Bluegrass Institute education analyst Richard Innes discusses what he sees as differences and opportunities between the Kentucky Education Association and other professional organizations such as the Air Line Pilots Association.
Perhaps the best source of credible, “apples to apples” state education funding data is the US Census Bureau’s annual report called Public Education Finances. “Public Education Finances: 2010” just came out, and I’ve been looking over Table 12. This table ranks the states on a number of educational revenue and spending items for the 2009-2010 school year in relationship to the wealth of the state’s taxpayers. Table 12 levels the playing field for poor states like Kentucky.
I think the rankings from this Census Bureau document are revealing.
Consider teachers’ pay.
Once the Kentucky taxpayer’s ability to pay is considered, the average for salaries for instruction in our school system ranks 13th best in the nation. Despite all the noise we are hearing currently about funding for education, Kentucky’s taxpayers already are providing for teachers well above what the taxpayers’ incomes would indicate they might be expected to provide.
Kentucky’s taxpayers also hit a bit above the national norm for their funding for teacher benefits, with the state ranking 24th out of the 50 states plus the District of Columbia on that measure.
After considering the taxpayers’ income, Kentucky ranked 23rd overall for the amount of revenue from all sources, local, state and federal, that support education here. And, when only state sources of revenue for education are considered, the state ranks 12th in the nation.
Clearly, once you consider the obvious fact that Kentucky is not a wealthy state, the funding for education is higher than you would expect.
Especially with major areas of the state’s economy – such as coal and energy in general – now under active attack from Washington, those who want to hit the Kentucky taxpayer for still more funding need to keep this in mind.
Perhaps the best source of credible, “apples to apples” state funding data is the US Census Bureau’s annual report called Public Education Finances. “Public Education Finances: 2010” was just released, and Table 11 in the report shows that Kentucky’s total current spending on education moved up to 38th place in 2010. We were in 39th place in 2009 according to the same numbered table in “Public Education Finances: 2009.”
What is really interesting, however, is to look at how funding for education has changed in Kentucky since the education reform was passed in 1990. This table shows that story.
As you can see, real spending on education has nearly doubled in Kentucky in the past two decades. In terms of dollars out of your tax-paying wallet, you are now paying 342 percent of what you paid in 1990.
That’s a sizable increase in education ‘bucks’ no matter how you look at it.
There’s more bad news for Kentucky’s energy sector in the wake of Big Sandy 2’s decision to not continue its coal-fired operations. This time, the victim of the Environmental Protection Agency’s unpredictable regulations is Arch Coal.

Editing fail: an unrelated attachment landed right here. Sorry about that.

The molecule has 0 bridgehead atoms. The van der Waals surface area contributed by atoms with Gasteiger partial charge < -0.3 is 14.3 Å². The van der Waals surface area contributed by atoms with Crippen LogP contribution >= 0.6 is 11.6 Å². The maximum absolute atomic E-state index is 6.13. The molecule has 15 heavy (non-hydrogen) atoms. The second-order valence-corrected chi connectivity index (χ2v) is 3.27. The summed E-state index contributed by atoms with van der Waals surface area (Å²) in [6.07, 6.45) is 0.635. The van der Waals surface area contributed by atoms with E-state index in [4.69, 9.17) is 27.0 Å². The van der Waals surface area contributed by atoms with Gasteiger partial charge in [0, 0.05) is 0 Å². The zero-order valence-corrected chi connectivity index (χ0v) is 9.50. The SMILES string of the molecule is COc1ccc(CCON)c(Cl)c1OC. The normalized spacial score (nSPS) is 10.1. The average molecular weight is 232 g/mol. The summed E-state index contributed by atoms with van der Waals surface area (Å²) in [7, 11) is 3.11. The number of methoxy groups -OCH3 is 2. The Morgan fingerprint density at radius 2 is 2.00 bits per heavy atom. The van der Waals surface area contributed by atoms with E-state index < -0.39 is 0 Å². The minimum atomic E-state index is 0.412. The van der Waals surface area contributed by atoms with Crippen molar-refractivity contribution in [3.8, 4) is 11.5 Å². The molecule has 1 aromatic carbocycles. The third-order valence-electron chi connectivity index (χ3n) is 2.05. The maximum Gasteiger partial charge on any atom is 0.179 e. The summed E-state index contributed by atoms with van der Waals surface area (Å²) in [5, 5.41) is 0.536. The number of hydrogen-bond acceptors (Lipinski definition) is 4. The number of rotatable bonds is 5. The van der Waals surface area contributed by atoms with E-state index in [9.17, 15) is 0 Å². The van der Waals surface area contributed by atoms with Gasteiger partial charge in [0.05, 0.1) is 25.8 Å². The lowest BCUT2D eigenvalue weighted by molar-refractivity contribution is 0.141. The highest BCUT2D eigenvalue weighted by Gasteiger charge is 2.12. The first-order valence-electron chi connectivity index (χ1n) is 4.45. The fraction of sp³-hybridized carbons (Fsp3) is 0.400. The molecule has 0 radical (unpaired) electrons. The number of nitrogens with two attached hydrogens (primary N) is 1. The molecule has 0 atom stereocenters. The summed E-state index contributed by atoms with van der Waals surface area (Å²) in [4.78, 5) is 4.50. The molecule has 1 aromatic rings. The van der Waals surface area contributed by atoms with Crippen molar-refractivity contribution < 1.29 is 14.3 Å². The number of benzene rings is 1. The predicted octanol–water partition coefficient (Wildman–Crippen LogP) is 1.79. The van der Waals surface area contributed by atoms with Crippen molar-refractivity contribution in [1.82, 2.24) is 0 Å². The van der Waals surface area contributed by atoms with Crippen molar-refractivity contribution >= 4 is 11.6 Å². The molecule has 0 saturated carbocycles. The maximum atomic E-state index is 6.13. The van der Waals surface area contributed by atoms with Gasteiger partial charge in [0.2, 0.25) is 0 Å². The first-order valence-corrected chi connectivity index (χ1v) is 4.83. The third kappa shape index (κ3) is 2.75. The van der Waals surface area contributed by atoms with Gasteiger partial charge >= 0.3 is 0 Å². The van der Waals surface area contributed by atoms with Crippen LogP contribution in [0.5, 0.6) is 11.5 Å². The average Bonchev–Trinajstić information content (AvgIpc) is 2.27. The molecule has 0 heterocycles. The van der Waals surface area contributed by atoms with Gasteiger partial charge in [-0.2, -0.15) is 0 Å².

Yesterday, Arch Coal announced 750 layoffs of Appalachian coal workers – and 79% of those will be from our eastern Kentucky coal fields. The St. Louis-based coal company will be closing its facilities in Pike, Marion, and Knott Counties.
Although there are natural economic forces that have contributed to the demise of Arch Coal, the EPA’s war on Appalachia cannot be ignored when discussing these 750 jobs that have been lost. The EPA’s Utility Maximum Achievable Control Technology (MACT) regulations – which managed to escape Congressional annulment yesterday – not only guarantee that no new coal-fired power plants can be established in the future, they also threaten existing plants in the present, as we see today.
As Gov. Beshear put it:
“As unfortunate as this news is, it cannot be said that it was wholly unexpected. Demand for coal is at a 20-year low, thanks to a rapidly shifting energy market and high inventory. Unpredictable federal regulation processes have also hindered legal mining efforts, and we will continue to fight the unfair regulatory changes that effectively delay or halt our mining projects.”
Let’s hope so, for the sake of Appalachia’s economic well-being.
Despite the efforts of Sen. Rand Paul and other federal legislators who continue to fight for state sovereignty over Kentucky’s energy sector, the resolution to halt one of the Environmental Protection Agency’s most devastating new edicts failed yesterday in the Senate.
The resolution would have halted the Utility Maximum Achievable Control Technology (MACT) regulations – a real piece of work that virtually guarantees no new coal-fired power plants will be established in – well, anywhere.
Utility MACT also threatens to force the shut-down of existing coal plants and more than 70,000 industry jobs here in Kentucky. One plant that has already given up on its plans to conform to the draconian standards of the environmental zealots at the EPA is Big Sandy 2 near Louisa, KY. That plant had plans to spend nearly $1 billion to alter its facilities for the sake of staying in business in the face of federal threats, but the economics just weren’t there. Big Sandy is likely to shut down its coal-fired facilities this year.
Without the support of federal legislators, it looks like the citizens of Appalachia will have to go it alone to protect their energy sector from federal encroachment.